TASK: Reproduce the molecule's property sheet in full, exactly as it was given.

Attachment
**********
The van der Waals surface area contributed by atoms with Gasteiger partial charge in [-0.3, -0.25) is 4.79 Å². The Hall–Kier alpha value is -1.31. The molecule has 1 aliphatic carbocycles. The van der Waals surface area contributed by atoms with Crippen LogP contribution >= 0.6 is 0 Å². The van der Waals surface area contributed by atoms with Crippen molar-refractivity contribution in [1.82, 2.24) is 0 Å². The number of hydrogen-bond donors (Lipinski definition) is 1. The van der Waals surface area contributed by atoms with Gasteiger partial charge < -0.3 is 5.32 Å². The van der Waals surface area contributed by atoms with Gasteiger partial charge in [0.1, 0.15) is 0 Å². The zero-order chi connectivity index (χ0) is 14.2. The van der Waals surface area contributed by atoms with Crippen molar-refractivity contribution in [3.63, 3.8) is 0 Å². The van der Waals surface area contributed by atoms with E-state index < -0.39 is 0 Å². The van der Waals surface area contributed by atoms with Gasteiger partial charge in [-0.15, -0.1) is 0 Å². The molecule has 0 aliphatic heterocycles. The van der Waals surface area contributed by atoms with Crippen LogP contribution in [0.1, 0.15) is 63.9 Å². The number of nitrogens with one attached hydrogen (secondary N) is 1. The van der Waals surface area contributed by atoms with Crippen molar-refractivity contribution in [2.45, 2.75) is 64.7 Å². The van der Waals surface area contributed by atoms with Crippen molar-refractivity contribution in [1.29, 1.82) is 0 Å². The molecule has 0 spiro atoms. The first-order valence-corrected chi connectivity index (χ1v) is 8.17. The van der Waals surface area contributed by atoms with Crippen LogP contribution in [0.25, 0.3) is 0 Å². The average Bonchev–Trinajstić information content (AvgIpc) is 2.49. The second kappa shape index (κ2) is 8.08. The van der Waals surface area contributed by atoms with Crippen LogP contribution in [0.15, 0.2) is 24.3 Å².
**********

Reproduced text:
The van der Waals surface area contributed by atoms with Gasteiger partial charge in [-0.3, -0.25) is 4.79 Å². The Hall–Kier alpha value is -1.31. The molecule has 1 aliphatic carbocycles. The van der Waals surface area contributed by atoms with Crippen LogP contribution >= 0.6 is 0 Å². The van der Waals surface area contributed by atoms with Crippen molar-refractivity contribution in [1.82, 2.24) is 0 Å². The number of hydrogen-bond donors (Lipinski definition) is 1. The van der Waals surface area contributed by atoms with Gasteiger partial charge < -0.3 is 5.32 Å². The van der Waals surface area contributed by atoms with Gasteiger partial charge in [0.1, 0.15) is 0 Å². The zero-order chi connectivity index (χ0) is 14.2. The van der Waals surface area contributed by atoms with Crippen molar-refractivity contribution in [3.63, 3.8) is 0 Å². The van der Waals surface area contributed by atoms with E-state index < -0.39 is 0 Å². The van der Waals surface area contributed by atoms with Gasteiger partial charge in [-0.15, -0.1) is 0 Å². The molecule has 0 aliphatic heterocycles. The van der Waals surface area contributed by atoms with Crippen LogP contribution in [0.1, 0.15) is 63.9 Å². The number of nitrogens with one attached hydrogen (secondary N) is 1. The van der Waals surface area contributed by atoms with Crippen molar-refractivity contribution in [2.45, 2.75) is 64.7 Å². The van der Waals surface area contributed by atoms with Crippen molar-refractivity contribution in [1.29, 1.82) is 0 Å². The molecule has 0 spiro atoms. The first-order valence-corrected chi connectivity index (χ1v) is 8.17. The van der Waals surface area contributed by atoms with Crippen LogP contribution in [0.25, 0.3) is 0 Å². The average Bonchev–Trinajstić information content (AvgIpc) is 2.49. The second kappa shape index (κ2) is 8.08. The van der Waals surface area contributed by atoms with Crippen LogP contribution in [0.15, 0.2) is 24.3 Å².